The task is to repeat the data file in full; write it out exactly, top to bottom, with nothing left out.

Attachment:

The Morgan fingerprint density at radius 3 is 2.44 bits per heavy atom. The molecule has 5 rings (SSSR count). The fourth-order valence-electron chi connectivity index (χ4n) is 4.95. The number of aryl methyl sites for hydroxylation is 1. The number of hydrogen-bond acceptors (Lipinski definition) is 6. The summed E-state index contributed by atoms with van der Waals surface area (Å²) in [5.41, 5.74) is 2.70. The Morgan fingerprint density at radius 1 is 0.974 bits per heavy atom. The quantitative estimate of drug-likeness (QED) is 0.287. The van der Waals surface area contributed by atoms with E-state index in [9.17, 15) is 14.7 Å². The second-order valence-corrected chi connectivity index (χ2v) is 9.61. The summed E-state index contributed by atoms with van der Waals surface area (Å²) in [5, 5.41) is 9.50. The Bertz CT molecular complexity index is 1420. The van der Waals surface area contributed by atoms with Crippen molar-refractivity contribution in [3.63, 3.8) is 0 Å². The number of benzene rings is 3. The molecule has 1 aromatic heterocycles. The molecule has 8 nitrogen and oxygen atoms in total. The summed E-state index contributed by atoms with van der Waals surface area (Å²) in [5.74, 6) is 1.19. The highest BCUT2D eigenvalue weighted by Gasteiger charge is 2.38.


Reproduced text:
The Morgan fingerprint density at radius 3 is 2.44 bits per heavy atom. The molecule has 5 rings (SSSR count). The fourth-order valence-electron chi connectivity index (χ4n) is 4.95. The number of aryl methyl sites for hydroxylation is 1. The number of hydrogen-bond acceptors (Lipinski definition) is 6. The summed E-state index contributed by atoms with van der Waals surface area (Å²) in [5.41, 5.74) is 2.70. The Morgan fingerprint density at radius 1 is 0.974 bits per heavy atom. The quantitative estimate of drug-likeness (QED) is 0.287. The van der Waals surface area contributed by atoms with E-state index in [9.17, 15) is 14.7 Å². The second-order valence-corrected chi connectivity index (χ2v) is 9.61. The summed E-state index contributed by atoms with van der Waals surface area (Å²) in [5, 5.41) is 9.50. The Bertz CT molecular complexity index is 1420. The van der Waals surface area contributed by atoms with Crippen molar-refractivity contribution in [3.63, 3.8) is 0 Å². The number of benzene rings is 3. The molecule has 1 aromatic heterocycles. The molecule has 8 nitrogen and oxygen atoms in total. The summed E-state index contributed by atoms with van der Waals surface area (Å²) in [5.74, 6) is 1.19. The highest BCUT2D eigenvalue weighted by Gasteiger charge is 2.38.